Common House, a new social club, to open in May in Chattanooga

Staff Photo by Matt Hamilton / The location for the Common House on Tuesday, Feb. 16, 2021.

Representatives for Common House, a new social club concept taking over the former YMCA on Mitchell Avenue in downtown Chattanooga's Southside, have set a formal opening date for the space.

There is still a long way to go, but Director of Operations Honor Hostetler said she feels good about the May 6 scheduled opening. There is already a wedding booked at the end of April, she said.

"Our timing is really exciting because people are really anxious to get out and socialize in some capacity," said Membership Director Rob Praino.

He set a goal of having 1,000 members signed up by the time the club opens and said he's already close to that number.

"People are excited about it. It's a concept I think we didn't know we wanted here in town," Praino said.

Modeled after the two existing Common Houses in Virginia, the space will serve many purposes.

Members will have access to a variety of programs like wine tastings and educational seminars, and special events like concerts could welcome non-members as well.

While the locations in Charlottesville and Richmond have started readmitting guests following a brief shutdown as part of COVID-19 protocols, programs are being offered virtually and members from any location can access them, along with the buildings themselves if traveling - which will likely include more locations around the Southeast, said Praino.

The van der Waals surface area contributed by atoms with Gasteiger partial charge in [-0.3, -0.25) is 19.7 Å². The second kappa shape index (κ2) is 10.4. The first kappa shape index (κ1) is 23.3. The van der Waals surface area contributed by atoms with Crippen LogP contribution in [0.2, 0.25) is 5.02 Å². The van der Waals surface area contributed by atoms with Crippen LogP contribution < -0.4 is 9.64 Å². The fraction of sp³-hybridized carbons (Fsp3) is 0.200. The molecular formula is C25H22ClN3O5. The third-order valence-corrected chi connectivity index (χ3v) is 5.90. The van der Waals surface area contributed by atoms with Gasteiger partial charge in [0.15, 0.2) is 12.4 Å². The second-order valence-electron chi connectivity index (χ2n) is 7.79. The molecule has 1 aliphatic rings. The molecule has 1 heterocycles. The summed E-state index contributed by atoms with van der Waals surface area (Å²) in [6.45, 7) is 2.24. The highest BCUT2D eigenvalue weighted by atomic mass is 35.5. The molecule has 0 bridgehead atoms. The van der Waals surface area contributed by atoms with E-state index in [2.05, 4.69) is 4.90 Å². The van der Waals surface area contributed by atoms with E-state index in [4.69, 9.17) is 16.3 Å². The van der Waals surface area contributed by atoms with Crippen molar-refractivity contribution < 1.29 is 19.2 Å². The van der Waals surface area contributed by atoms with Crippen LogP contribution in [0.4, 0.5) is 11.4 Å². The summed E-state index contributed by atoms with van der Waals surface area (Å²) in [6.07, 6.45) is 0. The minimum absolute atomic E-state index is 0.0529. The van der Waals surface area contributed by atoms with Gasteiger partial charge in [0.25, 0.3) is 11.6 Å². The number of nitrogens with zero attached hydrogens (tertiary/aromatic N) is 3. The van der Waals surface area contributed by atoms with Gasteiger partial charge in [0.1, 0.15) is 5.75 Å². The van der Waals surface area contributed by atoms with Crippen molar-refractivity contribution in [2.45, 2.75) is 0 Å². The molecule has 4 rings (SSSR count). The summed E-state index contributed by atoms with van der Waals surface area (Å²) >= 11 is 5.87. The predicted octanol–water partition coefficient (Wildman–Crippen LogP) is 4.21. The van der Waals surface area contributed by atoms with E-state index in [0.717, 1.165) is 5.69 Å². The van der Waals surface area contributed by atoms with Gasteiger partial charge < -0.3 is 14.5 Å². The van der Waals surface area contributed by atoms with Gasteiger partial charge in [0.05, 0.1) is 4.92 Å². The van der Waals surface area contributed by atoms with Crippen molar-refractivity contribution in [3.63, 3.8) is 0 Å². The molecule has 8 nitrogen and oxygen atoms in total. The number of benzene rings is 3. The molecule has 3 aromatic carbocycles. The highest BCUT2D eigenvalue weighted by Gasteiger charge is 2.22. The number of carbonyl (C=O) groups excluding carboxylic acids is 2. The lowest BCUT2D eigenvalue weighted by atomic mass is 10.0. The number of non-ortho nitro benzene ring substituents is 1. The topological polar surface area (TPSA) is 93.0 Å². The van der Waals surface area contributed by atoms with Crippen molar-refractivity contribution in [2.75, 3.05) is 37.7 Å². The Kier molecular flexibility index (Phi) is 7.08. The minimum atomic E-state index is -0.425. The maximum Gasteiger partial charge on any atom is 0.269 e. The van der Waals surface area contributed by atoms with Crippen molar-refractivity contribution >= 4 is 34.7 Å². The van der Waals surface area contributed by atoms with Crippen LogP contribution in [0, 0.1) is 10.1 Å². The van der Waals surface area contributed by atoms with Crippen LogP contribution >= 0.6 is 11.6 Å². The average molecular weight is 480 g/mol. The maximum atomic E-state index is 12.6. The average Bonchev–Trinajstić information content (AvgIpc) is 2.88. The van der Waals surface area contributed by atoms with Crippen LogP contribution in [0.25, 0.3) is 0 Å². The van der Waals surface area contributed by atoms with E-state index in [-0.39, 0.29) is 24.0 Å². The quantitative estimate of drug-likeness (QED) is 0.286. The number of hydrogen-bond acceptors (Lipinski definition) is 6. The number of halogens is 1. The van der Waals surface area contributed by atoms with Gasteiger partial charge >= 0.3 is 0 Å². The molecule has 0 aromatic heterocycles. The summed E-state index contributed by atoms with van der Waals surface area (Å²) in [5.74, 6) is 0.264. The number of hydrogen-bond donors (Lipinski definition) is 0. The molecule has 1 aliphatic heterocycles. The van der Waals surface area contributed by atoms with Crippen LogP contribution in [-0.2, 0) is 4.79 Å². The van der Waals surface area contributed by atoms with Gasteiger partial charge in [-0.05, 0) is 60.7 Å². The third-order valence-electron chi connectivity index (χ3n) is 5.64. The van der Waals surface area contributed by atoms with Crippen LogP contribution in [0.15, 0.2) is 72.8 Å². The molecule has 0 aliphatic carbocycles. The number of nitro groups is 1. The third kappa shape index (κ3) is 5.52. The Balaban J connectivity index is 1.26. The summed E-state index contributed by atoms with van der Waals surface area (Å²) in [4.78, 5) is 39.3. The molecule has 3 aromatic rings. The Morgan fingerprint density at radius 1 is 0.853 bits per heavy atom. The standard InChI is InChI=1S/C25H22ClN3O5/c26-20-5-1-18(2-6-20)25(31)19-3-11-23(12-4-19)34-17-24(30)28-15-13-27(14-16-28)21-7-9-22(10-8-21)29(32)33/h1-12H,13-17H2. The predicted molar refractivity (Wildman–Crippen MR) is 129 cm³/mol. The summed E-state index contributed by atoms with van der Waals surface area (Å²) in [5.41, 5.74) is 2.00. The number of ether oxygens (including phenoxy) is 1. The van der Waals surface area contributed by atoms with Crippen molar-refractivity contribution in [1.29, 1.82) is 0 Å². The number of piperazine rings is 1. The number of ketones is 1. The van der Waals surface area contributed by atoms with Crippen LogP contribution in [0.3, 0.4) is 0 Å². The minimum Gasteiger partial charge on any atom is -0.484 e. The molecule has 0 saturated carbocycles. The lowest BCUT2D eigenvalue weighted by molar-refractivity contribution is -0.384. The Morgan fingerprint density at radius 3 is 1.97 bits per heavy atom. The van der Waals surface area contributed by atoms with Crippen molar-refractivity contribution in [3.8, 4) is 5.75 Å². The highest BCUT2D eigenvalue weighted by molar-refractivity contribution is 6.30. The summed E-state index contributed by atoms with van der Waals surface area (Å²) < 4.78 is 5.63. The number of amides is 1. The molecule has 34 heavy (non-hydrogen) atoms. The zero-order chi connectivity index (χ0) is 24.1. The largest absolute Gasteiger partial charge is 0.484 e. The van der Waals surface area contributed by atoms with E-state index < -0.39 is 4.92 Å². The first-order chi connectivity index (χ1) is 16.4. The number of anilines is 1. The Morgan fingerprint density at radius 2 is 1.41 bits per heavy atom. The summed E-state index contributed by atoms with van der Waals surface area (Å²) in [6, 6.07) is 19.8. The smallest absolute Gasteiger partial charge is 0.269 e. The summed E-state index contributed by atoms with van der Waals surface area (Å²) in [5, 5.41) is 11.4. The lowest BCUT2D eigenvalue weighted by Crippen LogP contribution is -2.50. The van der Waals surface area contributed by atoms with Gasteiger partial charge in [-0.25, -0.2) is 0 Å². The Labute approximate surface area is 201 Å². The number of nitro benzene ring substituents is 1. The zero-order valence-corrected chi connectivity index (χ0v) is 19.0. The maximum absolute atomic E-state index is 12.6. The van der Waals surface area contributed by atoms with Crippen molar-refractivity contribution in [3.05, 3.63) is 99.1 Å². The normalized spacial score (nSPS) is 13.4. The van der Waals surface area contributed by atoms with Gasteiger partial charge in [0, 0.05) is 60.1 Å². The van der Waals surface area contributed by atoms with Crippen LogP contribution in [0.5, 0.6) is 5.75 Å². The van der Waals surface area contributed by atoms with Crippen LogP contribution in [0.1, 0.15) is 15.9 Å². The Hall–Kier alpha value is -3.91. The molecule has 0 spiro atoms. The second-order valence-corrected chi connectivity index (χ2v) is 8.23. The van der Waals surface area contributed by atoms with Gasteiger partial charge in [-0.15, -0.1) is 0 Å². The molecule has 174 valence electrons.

An on-site restaurant, multiple bar areas and a billiard room also will serve the primary purpose of offering adults a new place to meet each other.

"Part of what we want to do here is try to create a community and create connections between people," Praino said.

To facilitate that in a professional sense, there will be a floor dedicated to co-working spaces and reservable conference rooms where guests will have access to a printer, copier, even a podcast studio.

Members will also be able to use the common areas for telework. Servers will roam throughout the four-story, 36,000-square-foot building.

The largest of the soon-to-be three locations, Chattanooga's club will have several amenities the other two don't.

A fitness center will offer a steam room and workout machines, and they plan to partner with local providers for group classes, Hostetler said. Outside, a heated, regulation lap-size pool will be lined with cabanas and a bocce ball court.

There will also be a child care center so member parents can enjoy the 21-and-up facility without having to worry about a babysitter. Similar to the programs for adults, there will likely be some special events for children, such as yoga or art lessons, said Praino.

The fourth-floor hotel will be another new concept for the brand. Open to the general public age 21 and up, the hotel will hold six single queen- and king-size rooms and one suite. Members will receive a discount on stays.

The several private event spaces, ranging from an interior hall that can hold 35-70 people to a garden area big enough for 185 seated, will also be available to the general public. Rental rates will include all the necessary amenities like tables and chairs, Praino said.